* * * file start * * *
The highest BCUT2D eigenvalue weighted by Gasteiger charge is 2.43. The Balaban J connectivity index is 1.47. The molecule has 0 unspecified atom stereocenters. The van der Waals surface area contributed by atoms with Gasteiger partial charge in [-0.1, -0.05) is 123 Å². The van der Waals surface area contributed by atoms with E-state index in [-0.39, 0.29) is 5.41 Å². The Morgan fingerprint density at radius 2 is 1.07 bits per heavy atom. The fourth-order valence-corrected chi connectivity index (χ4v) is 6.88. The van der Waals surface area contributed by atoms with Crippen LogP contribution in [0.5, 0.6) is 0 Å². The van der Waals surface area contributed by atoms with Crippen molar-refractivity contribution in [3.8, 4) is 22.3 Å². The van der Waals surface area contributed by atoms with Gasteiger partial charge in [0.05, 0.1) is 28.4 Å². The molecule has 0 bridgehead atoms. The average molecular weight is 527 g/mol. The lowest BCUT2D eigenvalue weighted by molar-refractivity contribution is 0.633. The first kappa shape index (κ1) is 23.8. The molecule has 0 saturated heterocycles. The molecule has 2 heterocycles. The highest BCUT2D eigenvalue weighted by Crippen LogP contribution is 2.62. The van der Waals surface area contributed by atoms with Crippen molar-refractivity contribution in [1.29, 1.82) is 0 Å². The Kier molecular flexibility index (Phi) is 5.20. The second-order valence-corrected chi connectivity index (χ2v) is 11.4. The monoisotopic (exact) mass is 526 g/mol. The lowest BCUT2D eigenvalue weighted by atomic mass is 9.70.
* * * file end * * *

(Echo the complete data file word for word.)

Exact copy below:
The highest BCUT2D eigenvalue weighted by Gasteiger charge is 2.43. The Balaban J connectivity index is 1.47. The molecule has 0 unspecified atom stereocenters. The van der Waals surface area contributed by atoms with Gasteiger partial charge in [-0.1, -0.05) is 123 Å². The van der Waals surface area contributed by atoms with E-state index in [-0.39, 0.29) is 5.41 Å². The Morgan fingerprint density at radius 2 is 1.07 bits per heavy atom. The fourth-order valence-corrected chi connectivity index (χ4v) is 6.88. The van der Waals surface area contributed by atoms with Crippen LogP contribution in [0.5, 0.6) is 0 Å². The van der Waals surface area contributed by atoms with Crippen molar-refractivity contribution in [3.8, 4) is 22.3 Å². The van der Waals surface area contributed by atoms with Gasteiger partial charge in [0.05, 0.1) is 28.4 Å². The molecule has 0 bridgehead atoms. The average molecular weight is 527 g/mol. The lowest BCUT2D eigenvalue weighted by molar-refractivity contribution is 0.633. The first kappa shape index (κ1) is 23.8. The molecule has 0 saturated heterocycles. The molecule has 2 heterocycles. The highest BCUT2D eigenvalue weighted by Crippen LogP contribution is 2.62. The van der Waals surface area contributed by atoms with Crippen molar-refractivity contribution in [1.29, 1.82) is 0 Å². The Kier molecular flexibility index (Phi) is 5.20. The second-order valence-corrected chi connectivity index (χ2v) is 11.4. The monoisotopic (exact) mass is 526 g/mol. The lowest BCUT2D eigenvalue weighted by atomic mass is 9.70.